The team is examining fragments of floating DNA, which fish slough off in slime and scales, or excrete into the water.

A Nov. 19 Economist blog post said scientists “Hope they are able to link the quantity of this ‘environmental’ DNA to those species’ abundances, as measured by a trawl survey that took place at the same time… Given the fragmentary nature of environmental DNA, they found it easier to recognize families than species (a family, in this context, is the taxonomic level above a genus; herring, sardines and shad, for example, all belong to the family Clupeidae). The trawls picked up fish from 28 families. The team found DNA from members of 26 of these in their samples, and also detected three families that had no representatives entangled in trawl nets.”

The technique has a long way to go before being developed to the point that it can do an accurate census of the world’s oceans. However, Thomsen is on to something here and we wish him well. With global markets more active than ever before in world fisheries, we need a reliable and inexpensive way to count fish so we can make sure fish populations stay healthy at the highest sustainable levels.

Where’s the bite?

Tautog fishing

remains strong off the coastal shore. Manny Macedo of Lucky Bait & Tackle, Warren, said, “Tautog fishing is where the action is. We have regular diehard customers still going out. Many are fishing off Newport and catching a cod fish or two when tautog fishing.”

Elisa Chill of Snug Harbor said, “The tautog bite is good close to shore. We weighed in a 13.92-pound tautog caught by angler Lee Luginbuhl Sunday afternoon around 3 p.m.”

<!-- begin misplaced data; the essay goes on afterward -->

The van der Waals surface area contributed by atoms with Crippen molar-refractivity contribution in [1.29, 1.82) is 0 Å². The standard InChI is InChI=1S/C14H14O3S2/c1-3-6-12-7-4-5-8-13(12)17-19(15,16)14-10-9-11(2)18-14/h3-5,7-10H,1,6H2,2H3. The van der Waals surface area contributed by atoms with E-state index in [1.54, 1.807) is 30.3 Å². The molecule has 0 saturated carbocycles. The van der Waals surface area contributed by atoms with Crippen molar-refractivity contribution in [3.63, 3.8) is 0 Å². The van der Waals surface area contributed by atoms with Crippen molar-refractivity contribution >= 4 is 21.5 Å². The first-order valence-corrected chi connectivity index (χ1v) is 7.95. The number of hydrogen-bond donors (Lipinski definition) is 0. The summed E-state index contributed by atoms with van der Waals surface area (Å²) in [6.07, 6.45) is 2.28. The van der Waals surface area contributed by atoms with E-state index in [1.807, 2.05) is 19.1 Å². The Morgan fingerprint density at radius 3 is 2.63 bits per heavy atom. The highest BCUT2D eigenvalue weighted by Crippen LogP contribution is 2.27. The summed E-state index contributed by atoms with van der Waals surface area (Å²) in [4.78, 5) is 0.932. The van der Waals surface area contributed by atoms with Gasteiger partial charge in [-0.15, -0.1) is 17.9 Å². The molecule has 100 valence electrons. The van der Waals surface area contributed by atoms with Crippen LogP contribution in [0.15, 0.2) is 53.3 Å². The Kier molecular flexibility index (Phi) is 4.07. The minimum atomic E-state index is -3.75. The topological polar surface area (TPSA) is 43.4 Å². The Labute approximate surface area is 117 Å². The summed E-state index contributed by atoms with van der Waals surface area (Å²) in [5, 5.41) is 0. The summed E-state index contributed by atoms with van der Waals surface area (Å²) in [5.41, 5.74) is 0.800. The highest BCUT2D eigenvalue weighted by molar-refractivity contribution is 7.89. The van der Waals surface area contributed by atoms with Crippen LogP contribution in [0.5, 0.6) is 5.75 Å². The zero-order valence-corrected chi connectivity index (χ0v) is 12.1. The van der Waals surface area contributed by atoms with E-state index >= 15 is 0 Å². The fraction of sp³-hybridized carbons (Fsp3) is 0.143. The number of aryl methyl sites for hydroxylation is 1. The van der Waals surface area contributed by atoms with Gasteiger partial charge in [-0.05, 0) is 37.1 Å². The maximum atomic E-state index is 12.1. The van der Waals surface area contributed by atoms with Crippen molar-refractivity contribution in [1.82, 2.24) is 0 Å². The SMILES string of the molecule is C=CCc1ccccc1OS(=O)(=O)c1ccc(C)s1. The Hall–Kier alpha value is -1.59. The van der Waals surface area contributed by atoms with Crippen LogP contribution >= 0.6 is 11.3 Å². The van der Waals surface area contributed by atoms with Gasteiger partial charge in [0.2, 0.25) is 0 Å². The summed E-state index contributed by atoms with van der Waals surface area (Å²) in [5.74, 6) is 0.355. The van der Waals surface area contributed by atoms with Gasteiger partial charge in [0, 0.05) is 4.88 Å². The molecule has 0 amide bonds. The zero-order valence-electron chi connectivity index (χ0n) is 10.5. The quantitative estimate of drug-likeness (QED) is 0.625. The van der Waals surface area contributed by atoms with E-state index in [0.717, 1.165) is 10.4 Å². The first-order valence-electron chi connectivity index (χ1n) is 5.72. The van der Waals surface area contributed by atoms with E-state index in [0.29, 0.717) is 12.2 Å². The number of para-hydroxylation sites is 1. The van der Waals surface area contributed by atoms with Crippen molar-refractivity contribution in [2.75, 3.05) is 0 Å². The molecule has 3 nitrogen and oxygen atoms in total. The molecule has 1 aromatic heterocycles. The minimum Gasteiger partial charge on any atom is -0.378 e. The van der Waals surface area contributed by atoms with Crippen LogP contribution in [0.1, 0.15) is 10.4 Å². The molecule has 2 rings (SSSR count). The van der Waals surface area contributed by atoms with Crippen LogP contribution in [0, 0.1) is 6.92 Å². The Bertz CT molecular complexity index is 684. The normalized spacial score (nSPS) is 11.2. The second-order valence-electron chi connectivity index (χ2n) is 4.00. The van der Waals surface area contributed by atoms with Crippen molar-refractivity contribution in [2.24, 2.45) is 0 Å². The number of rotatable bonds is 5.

Capt. Frank Blount of the Frances Fleet said, “A nice slug of cod fish up to 15 pounds was reported on Friday's tautog trip, while a tremendous amount of catch and release tautog action was reported on Saturday's trip between the keepers. The biggest tautog was around 10 pounds Friday and seven and change on Saturday.”

Striped bass

are still around with many anglers catching school-sized bass and catching keepers. One customer caught a 36-inch bass at Cole River,” said Many Macedo of Lucky Bait & Tackle. “The school striped bass bite is on heavy from Charlestown to Matunuck. Customers are catching 20 to 30 fish on an outing with keepers mixed in every now and then,” said Elisa Cahill of Snug Harbor Marina.

“Cod fishing

at the Mountains (north side of Cox’s Ledge) has been good this week,” said Elisa Cahill of Snug Harbor Marina. Capt. Frank Blount of the Frances Fleet said, “Cod fishing really came into stride as the new body of fish is right on time and right where expected, chasing vast schools of herring. Jigs and teasers far out produced bait both days, so we were able to get out as the cod were often up off the bottom hunting their prey. Hi hook for Saturday boxed an easy limit of nice-sized market cod with two other fishers boxing nine apiece.”


fishing remains a good alternative with all the bad weather and rough seas we have been having. November and December are great carp fishing months. Not many anglers have taken advantage of the water still being warm, and the trout DEM stocked in area waterways earlier this fall. Visit for a list of ponds stocked with trout in your area.

Captain Dave Monti has been fishing and shell fishing for over 40 years. He holds a captain’s master license and a charter fishing license. He is a RISAA board member, a member of the RI Party & Charter Boat Association and a member of the RI Marine Fisheries Council. Contact or forward fishing news and photos to Capt. Dave at or visit his website at